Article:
variable) is manipulated to track changes in the other (the 'dependent' variable). However, most social survey research uses cross-sectional
designs, where such manipulation is not possible. Consequently, degrees of correlation between variables can be determined but causality
remains inferential. If you gave answer (b), you should recognize that very few researchers are interested in mere descriptions of things.

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They usually want to find out why things are the way they are so that they can be remedied or replicated. Causality is an appropriate goal,
simply difficult to achieve.
Page reference: 163,164

Question 7
One of the preoccupations of quantitative researchers is with generalization, which is a sign of:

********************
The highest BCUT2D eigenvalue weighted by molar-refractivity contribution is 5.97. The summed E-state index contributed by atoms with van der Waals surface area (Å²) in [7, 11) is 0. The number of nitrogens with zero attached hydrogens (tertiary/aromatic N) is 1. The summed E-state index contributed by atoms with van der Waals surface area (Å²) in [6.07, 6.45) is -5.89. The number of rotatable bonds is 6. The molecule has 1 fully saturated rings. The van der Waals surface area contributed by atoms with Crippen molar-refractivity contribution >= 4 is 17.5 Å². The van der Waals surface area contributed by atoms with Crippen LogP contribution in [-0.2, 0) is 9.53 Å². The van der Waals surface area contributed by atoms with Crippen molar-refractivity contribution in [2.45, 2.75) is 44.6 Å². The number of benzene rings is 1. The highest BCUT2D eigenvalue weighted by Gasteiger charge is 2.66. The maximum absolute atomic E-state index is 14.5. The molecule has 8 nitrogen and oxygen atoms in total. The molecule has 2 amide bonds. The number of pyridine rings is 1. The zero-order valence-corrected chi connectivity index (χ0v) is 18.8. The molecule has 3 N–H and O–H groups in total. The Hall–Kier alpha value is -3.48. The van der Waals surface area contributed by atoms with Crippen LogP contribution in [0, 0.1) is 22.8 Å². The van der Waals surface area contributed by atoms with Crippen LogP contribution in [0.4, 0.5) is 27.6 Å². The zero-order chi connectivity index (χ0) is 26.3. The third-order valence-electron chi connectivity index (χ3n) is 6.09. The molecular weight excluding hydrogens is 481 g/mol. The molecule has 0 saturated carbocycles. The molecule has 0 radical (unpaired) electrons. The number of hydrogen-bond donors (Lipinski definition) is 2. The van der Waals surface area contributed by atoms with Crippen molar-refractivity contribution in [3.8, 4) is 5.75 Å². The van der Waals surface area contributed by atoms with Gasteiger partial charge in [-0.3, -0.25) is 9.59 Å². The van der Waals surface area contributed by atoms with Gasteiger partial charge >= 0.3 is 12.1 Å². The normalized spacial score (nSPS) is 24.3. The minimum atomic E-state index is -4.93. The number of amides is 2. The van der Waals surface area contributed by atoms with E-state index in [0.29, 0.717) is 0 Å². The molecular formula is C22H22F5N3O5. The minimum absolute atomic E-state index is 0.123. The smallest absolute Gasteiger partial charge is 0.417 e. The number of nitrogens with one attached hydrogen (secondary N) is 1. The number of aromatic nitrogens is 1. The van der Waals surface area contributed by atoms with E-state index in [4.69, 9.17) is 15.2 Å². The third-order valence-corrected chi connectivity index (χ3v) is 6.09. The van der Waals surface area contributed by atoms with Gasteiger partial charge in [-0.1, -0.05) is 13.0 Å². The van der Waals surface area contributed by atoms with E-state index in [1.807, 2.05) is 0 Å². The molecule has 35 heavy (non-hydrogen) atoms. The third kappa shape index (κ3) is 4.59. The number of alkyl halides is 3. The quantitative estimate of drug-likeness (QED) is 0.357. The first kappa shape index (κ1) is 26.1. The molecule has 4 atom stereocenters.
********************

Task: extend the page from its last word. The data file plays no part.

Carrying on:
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Correct answer:
a) External validity
The issue here is with the application of the research findings to people who were not part of the research focus. If we select our sample of
respondents randomly from the population as a whole, we can be quite sure that the findings can be applied to the whole population. But if
we interviewed people casually, we could not generalize our findings beyond the actual people interviewed. This is the essence of external
validation of research: how universally can the research findings be applied? It must be said that even with random sampling, we have no
right to apply our findings to other populations, no matter how strong the temptation.
Page reference: 163, 164

Question 8
Quantitative research has been criticised because:

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Correct answer: